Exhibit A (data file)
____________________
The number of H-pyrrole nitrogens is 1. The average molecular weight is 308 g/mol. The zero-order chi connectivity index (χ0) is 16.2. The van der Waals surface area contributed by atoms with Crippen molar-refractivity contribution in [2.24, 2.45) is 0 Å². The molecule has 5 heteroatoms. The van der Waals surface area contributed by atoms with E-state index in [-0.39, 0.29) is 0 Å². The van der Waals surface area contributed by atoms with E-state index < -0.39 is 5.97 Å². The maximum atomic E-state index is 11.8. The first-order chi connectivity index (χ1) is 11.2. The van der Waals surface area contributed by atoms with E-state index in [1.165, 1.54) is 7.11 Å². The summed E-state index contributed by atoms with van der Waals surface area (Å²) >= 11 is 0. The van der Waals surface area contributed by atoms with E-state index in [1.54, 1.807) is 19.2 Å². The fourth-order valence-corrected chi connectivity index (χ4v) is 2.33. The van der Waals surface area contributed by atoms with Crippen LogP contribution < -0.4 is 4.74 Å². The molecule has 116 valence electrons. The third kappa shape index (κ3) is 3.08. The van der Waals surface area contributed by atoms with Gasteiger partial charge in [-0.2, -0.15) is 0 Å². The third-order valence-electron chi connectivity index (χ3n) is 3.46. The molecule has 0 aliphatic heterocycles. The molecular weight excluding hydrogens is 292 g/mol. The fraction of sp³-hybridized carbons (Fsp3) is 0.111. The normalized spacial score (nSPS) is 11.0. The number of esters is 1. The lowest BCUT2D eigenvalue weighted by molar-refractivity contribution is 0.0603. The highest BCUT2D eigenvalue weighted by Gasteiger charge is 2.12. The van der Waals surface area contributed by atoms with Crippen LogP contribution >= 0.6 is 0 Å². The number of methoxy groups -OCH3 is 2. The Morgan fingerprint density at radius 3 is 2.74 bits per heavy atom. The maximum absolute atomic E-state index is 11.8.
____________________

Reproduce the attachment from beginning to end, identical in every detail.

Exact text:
The number of H-pyrrole nitrogens is 1. The average molecular weight is 308 g/mol. The zero-order chi connectivity index (χ0) is 16.2. The van der Waals surface area contributed by atoms with Crippen molar-refractivity contribution in [2.24, 2.45) is 0 Å². The molecule has 5 heteroatoms. The van der Waals surface area contributed by atoms with E-state index in [-0.39, 0.29) is 0 Å². The van der Waals surface area contributed by atoms with E-state index < -0.39 is 5.97 Å². The maximum atomic E-state index is 11.8. The first-order chi connectivity index (χ1) is 11.2. The van der Waals surface area contributed by atoms with E-state index in [1.165, 1.54) is 7.11 Å². The summed E-state index contributed by atoms with van der Waals surface area (Å²) >= 11 is 0. The van der Waals surface area contributed by atoms with E-state index in [1.54, 1.807) is 19.2 Å². The fourth-order valence-corrected chi connectivity index (χ4v) is 2.33. The van der Waals surface area contributed by atoms with Crippen LogP contribution < -0.4 is 4.74 Å². The molecule has 116 valence electrons. The third kappa shape index (κ3) is 3.08. The van der Waals surface area contributed by atoms with Gasteiger partial charge in [-0.2, -0.15) is 0 Å². The third-order valence-electron chi connectivity index (χ3n) is 3.46. The molecule has 0 aliphatic heterocycles. The molecular weight excluding hydrogens is 292 g/mol. The fraction of sp³-hybridized carbons (Fsp3) is 0.111. The normalized spacial score (nSPS) is 11.0. The number of esters is 1. The lowest BCUT2D eigenvalue weighted by molar-refractivity contribution is 0.0603. The highest BCUT2D eigenvalue weighted by Gasteiger charge is 2.12. The van der Waals surface area contributed by atoms with Crippen LogP contribution >= 0.6 is 0 Å². The number of methoxy groups -OCH3 is 2. The Morgan fingerprint density at radius 3 is 2.74 bits per heavy atom. The maximum absolute atomic E-state index is 11.8.